Ethical investment is a growth industry

Duncan Exley, head of Fair Pensions, tells David Ainsworth why ethical investment is a growing trend.

Ethical investment is no longer just about having your cake and eating it, says Duncan Exley. It's about getting a bigger slice of that cake.

Exley should know. He's a long-time campaigner for ethical finance and head of Fair Pensions, an organisation that has spent years working towards principled pension investment.

"The evidence suggests that ethical companies actually make more money," he says. "Unethical companies can be quite a bad investment - they get sued and can be prone to accidents and insurance claims. Ethical companies are often better future-proofed. They aren't vulnerable to public boycotts or to government regulation."

Much of the avoidance of ethical investment, he says, dates back to assumptions made when the concept was introduced.

At the dawn of ethical investment, he admits, keeping true to your principles might have meant surrendering your profits, because the market did not understand the risks and rewards of ethical money-making.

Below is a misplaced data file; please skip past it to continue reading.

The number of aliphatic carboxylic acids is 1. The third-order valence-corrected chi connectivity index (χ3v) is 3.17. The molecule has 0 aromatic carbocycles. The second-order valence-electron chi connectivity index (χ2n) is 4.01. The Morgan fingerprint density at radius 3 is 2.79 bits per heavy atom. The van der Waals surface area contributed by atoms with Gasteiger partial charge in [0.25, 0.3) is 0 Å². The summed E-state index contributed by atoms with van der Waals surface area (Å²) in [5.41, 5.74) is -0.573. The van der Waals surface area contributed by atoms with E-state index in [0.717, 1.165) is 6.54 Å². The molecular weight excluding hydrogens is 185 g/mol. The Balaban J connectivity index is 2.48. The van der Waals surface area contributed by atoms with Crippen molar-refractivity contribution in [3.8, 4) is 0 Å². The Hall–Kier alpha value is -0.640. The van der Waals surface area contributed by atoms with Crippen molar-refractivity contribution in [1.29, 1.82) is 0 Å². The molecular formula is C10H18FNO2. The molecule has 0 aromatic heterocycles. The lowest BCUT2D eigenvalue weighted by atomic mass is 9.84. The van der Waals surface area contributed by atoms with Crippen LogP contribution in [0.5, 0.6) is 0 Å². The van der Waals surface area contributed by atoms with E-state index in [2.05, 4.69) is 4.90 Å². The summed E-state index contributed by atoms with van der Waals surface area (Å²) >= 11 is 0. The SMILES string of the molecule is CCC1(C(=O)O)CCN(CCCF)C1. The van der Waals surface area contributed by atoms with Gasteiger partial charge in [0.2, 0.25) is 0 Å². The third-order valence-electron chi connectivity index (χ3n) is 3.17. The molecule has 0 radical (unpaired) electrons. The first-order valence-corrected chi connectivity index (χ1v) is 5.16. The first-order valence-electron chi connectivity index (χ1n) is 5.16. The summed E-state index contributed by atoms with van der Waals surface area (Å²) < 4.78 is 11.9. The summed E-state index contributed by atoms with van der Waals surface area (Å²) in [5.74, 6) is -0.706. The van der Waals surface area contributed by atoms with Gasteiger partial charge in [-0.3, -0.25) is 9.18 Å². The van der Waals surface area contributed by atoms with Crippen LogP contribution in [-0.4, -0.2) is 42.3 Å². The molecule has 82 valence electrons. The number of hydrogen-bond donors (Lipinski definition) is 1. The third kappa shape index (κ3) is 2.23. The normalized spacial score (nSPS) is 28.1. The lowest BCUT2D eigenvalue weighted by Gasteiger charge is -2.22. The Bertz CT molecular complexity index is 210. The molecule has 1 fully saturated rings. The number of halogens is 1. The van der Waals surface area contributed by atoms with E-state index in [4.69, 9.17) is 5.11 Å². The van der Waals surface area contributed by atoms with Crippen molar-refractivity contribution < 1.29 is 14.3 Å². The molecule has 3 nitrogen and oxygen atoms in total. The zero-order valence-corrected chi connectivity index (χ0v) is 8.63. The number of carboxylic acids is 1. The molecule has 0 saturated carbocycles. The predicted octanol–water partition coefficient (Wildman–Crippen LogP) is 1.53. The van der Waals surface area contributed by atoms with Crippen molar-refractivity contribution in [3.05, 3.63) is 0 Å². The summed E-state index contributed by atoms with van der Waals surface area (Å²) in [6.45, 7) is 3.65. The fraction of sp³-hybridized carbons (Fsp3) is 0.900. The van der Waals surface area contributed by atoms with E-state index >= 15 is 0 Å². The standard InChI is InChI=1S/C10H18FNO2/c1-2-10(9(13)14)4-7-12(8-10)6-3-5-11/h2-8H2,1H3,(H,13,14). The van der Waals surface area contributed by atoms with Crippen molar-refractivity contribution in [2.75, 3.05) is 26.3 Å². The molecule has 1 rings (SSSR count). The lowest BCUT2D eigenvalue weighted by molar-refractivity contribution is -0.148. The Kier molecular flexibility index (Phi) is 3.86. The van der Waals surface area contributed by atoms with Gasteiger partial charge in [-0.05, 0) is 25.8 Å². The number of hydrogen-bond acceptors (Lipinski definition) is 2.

Today, he says, even hard-nosed fund managers are demanding ethical behaviour as a prerequisite for investment.

"A lot of investment firms, such as Hermes, Morley and Insight, demand that companies behave well," he says. "One fund recently persuaded several oil companies to pull out of Burma, for example, and that immediately sent share prices up.

"Funds that don't label themselves ethical often use the same tactics as those that do, because the tactics are effective."

The bottom line, he adds, is that ethical finance is a growing industry. And it's not growing just because it's ethical, but because it works.

Charities interested in ethical investment should check out, a website set up by ethical investment promoters Eiris and UKSIF. Their advice is to carry out research and decide exactly what ethical investment means to your charity.

"You can't have a one-size-fits-all approach," says Sam Collin, the site's project coordinator. "You need to have goals and decide them at trustee level."

She adds that advice is available for those considering ethical investment. "Many fund managers are willing to help, and charities that have a programme in place are likely to be able to provide information."

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